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Helipad Safety

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Helipad Safety
Watch the Flight For Life Helipad Safety Video
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Helipad Safety

Objectives

  • To provide initial and recurrent helipad safety training for hospital staff.
  • To familiarize all staff with helicopter operations on the helipad.
  • To review helipad safety systems.
  • To insure that patient loading and off-loading are performed safely and efficiently.

Who should receive helipad safety training?
All hospital staff with a responsibility to respond to the helipad:

  • Patient care staff
  • Hospital security officers
  • Plant operations/maintenance staff
  • All staff should receive initial and annual refresher training. Track training on rosters.

Basics of helipad safety

  • Remain alert at all times.
  • Restrict access to those with current helipad safety training.
  • Be aware of any changes in helipad surroundings.
  • Wait for signal from flight crew to approach the aircraft.
  • Always remain in view of the crew.
  • Daily helipad inspection
  • Clear or secure all loose objects.
  • Remove snow / ice
  • Use only non-corrosive ice melter.
  • Check all navigational aids:
  • Windsock, beacon, perimeter and flood lights.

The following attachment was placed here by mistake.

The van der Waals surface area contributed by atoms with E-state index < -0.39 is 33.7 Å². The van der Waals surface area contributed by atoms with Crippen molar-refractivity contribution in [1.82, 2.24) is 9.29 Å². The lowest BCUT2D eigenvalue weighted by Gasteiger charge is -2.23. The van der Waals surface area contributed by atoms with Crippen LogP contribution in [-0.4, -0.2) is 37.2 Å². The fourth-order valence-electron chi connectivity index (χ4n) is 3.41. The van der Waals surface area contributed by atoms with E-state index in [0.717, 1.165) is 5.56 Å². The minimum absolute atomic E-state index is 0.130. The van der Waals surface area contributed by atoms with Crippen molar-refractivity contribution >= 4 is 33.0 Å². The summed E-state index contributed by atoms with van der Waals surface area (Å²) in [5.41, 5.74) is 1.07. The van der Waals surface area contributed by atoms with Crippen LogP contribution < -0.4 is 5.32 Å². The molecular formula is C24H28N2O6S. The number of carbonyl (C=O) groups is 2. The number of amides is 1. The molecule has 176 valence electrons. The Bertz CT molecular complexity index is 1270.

• Inspect surrounding area for new hazards:
  • Cranes, new construction, birds, etc.
  • Check fire suppression systems and escapes.
  • Before the aircraft arrives
  • Insure helipad is clear:
  • Rocks, trash, carts, cords.
  • Debris can injure staff or damage aircraft.

Keep all staff in protected area:

  • Inside building or behind structures.
  • Rotor wash can be hazardous.
  • Secure all loose clothing, caps, scarves, etc.
  • Implement universal precautions, as appropriate.
  • On ground level helipads, restrict pedestrian and/or vehicle traffic.

Aircraft arrival

  • At night, keep flood lights off until aircraft has landed.
  • Remain in protected location until helicopter rotor blades have stopped.
  • Watch for signal from the flight crew to approach.
  • Always walk while on the helipad.
  • Use caution when surface is slippery.
  • Allow flight crew to open and close doors.
  • Follow flight crew's instructions during off-loading.

"Hot" off-loading

  • Comm Center will advise you if Flight For Life has requested a hot offload (with rotor blades turning).
  • Secure all loose clothing, caps, scarves, stethoscopes.
  • Use eye and ear protection.
  • Remain in protected area until signaled to approach by flight crew.
  • Allow flight crew to operate all doors.
  • "Approach from within view of pilot.
  • Keep head low when walking under rotor blades, especially when windy.
  • Keep hands at shoulder level.
  • Avoid lifting anything into rotor blades.
  • Never go behind cabin area or rear of skids!
  • Extreme danger from spinning tail rotor.

Patient off-loading

  • Allow flight crew to operate stretcher system.
  • Position cart in proper position, setting brake.
  • Wait for signal from flight crew to remove stretcher.
  • Watch for tension on IV lines, oxygen tubing, monitoring cables.
  • Assist flight crew with patient care, as needed.

Be familiar with your helipad systems:

  • Fire suppression and escape
  • Communications
  • Lighting
  • Request specific training with helicopter services that frequent your facility.
  • Flight For Life Colorado
  • Eurocopter AS-350 B3 "A-Star"
  • Single patient, loaded into left side of cabin.
  • Shut down requires approximately 30-60 sec.
  • Tail rotor on right side of tail boom

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